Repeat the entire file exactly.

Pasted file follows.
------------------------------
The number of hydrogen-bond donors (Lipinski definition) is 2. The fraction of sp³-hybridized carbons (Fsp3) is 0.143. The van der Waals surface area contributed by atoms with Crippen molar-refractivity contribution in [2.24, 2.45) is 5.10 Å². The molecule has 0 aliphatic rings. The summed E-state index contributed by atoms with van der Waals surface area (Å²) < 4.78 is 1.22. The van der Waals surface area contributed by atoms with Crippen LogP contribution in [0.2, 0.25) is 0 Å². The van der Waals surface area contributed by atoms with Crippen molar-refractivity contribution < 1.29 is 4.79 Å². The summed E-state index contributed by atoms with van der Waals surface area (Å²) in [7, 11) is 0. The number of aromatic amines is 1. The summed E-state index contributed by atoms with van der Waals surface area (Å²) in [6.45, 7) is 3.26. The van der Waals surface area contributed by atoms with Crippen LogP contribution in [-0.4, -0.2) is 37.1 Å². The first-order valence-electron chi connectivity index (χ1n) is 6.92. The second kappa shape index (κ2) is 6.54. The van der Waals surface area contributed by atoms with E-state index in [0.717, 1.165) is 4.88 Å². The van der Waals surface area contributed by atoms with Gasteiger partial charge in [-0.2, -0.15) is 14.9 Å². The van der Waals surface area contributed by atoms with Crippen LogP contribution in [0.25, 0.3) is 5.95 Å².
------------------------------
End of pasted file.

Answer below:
The number of hydrogen-bond donors (Lipinski definition) is 2. The fraction of sp³-hybridized carbons (Fsp3) is 0.143. The van der Waals surface area contributed by atoms with Crippen molar-refractivity contribution in [2.24, 2.45) is 5.10 Å². The molecule has 0 aliphatic rings. The summed E-state index contributed by atoms with van der Waals surface area (Å²) < 4.78 is 1.22. The van der Waals surface area contributed by atoms with Crippen LogP contribution in [0.2, 0.25) is 0 Å². The van der Waals surface area contributed by atoms with Crippen molar-refractivity contribution < 1.29 is 4.79 Å². The summed E-state index contributed by atoms with van der Waals surface area (Å²) in [7, 11) is 0. The number of aromatic amines is 1. The summed E-state index contributed by atoms with van der Waals surface area (Å²) in [6.45, 7) is 3.26. The van der Waals surface area contributed by atoms with Crippen LogP contribution in [-0.4, -0.2) is 37.1 Å². The first-order valence-electron chi connectivity index (χ1n) is 6.92. The second kappa shape index (κ2) is 6.54. The van der Waals surface area contributed by atoms with E-state index in [0.717, 1.165) is 4.88 Å². The van der Waals surface area contributed by atoms with Gasteiger partial charge in [-0.2, -0.15) is 14.9 Å². The van der Waals surface area contributed by atoms with Crippen LogP contribution in [0.25, 0.3) is 5.95 Å².